Last week, PBS's NewsHour with Jim Lehrer reported on cloud computing, even attempting (not quite successfully) to describe a multi-tenant architecture. Yesterday, my 67-year-old mother-in-law explained to me this concept she read about called "cloud computing." It's finally happened: Cloud computing has entered pop culture.
Last week, PBS's NewsHour with Jim Lehrer reported on cloud computing, even attempting (not quite successfully) to describe a multi-tenant architecture. Yesterday, my 67-year-old mother-in-law explained to me this concept she read about called "cloud computing." It's finally happened: Cloud computing has entered pop culture.Having been writing about this for several years, it was a kick to watch NewsHour try to describe it (thanks, Marc Benioff, for posting the link on your Facebook wall). Stretching the cloud metaphor, correspondent Spencer Michaels explained how servers reside in the cloud and are "called down to Earth" when needed. In another attempt to bring the concept down to Earth for viewers, Michaels likened cloud computing to "hiring a taxi cab instead of buying a car. You don't need a car all the time."
Back in more ambitious territory, Michaels (with the help of Benioff) gave a description of multi-tenancy, but then didn't explain its significance (and should consumers even care?). A bit later in the piece, NewsHour trotted out Google CEO Eric Schmidt, who then dodged a data-protection question with this: "A simple question for consumers is, have you ever dropped your computer?" With cloud computing, Schmidt said, "professionals keep track of [your] data."
Then my mother-in-law, a news junkie and an avid reader, began telling me about cloud computing last night. I bit my tongue as she excitedly explained that security is probably the biggest concern. "Yes, I know," I said, releasing my tongue. "I've been writing about this for years. I haven't sent my relatives links to my stories on this subject because I figured it would bore them. I'm glad that's changed!"
And seriously, I am. Consumers, from teens on up to seniors, are realizing that maybe there is something to this idea of not having to install your own software and keep all your data on your PC. Certainly millions are already storing their photos online, not realizing they're doing "cloud computing."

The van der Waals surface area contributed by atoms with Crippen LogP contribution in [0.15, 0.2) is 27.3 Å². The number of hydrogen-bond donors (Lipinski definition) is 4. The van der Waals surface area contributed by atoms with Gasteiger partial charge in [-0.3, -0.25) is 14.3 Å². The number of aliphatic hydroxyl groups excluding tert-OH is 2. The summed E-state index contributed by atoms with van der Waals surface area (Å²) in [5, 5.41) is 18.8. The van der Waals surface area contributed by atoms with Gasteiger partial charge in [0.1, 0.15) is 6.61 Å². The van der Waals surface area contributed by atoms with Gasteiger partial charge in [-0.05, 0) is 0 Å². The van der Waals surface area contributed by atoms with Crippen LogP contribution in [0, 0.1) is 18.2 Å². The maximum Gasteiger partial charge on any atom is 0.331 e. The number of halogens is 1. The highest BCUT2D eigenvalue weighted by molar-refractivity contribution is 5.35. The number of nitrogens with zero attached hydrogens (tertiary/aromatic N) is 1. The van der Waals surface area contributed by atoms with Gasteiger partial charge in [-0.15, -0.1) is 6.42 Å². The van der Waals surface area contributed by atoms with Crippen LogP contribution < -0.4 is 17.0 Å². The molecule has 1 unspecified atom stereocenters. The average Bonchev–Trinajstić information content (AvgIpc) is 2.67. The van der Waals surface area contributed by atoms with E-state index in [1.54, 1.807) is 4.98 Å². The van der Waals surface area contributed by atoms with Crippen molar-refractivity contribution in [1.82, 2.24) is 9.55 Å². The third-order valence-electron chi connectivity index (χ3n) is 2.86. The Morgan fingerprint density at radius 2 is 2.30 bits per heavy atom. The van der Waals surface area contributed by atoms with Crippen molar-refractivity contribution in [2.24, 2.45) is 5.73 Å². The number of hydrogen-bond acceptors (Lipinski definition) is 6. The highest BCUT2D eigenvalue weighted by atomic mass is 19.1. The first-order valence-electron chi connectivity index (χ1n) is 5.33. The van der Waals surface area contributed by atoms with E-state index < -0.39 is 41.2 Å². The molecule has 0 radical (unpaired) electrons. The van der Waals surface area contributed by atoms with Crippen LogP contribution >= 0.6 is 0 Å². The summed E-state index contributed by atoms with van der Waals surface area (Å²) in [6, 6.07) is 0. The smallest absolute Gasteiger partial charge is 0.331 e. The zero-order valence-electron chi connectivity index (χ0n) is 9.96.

On NewsHour, Michaels interviewed a parent who uses Google Docs to communicate with her kid's teacher. And that's probably a better way to demonstrate what cloud computing means than drawing an analogy using taxis vs. cars, but what do I know.
This past spring, I set up a system for my son's school's readathon contest using Google Docs spreadsheets. The idea was that teachers would sign on every day to record minutes each student read during the contest's duration, replacing the large, hand-drawn charts the PTO moms and dad used to spend hours creating.
When I pitched the approach, some teachers visibly blanched, and later, a few threatened mutiny when they couldn't get Google Docs to work on their school-issued Macs (they just needed to update their browsers, which, thank goodness, a tech-savvy person at the school quickly helped them do).
But in the end, all but one out of 30 teachers used the Google Docs system, and many said they liked the new system better and found it much easier than they expected. They didn't call it "cloud computing." Maybe next year they will.
I know, it's still easy to snicker at "cloud computing" as a marketing term. And yes, it is thrown around a bit loosely. But for the IT managers and business professionals who continue to roll their eyes and say things like, "Isn't this just another term for hosted computing or, what did they call it back in 1999…an ASP?" the answer is, no, it's not. Much has changed since then. Cloud computing is, to some degree, a revolution. Just ask the grandmas and the teachers.
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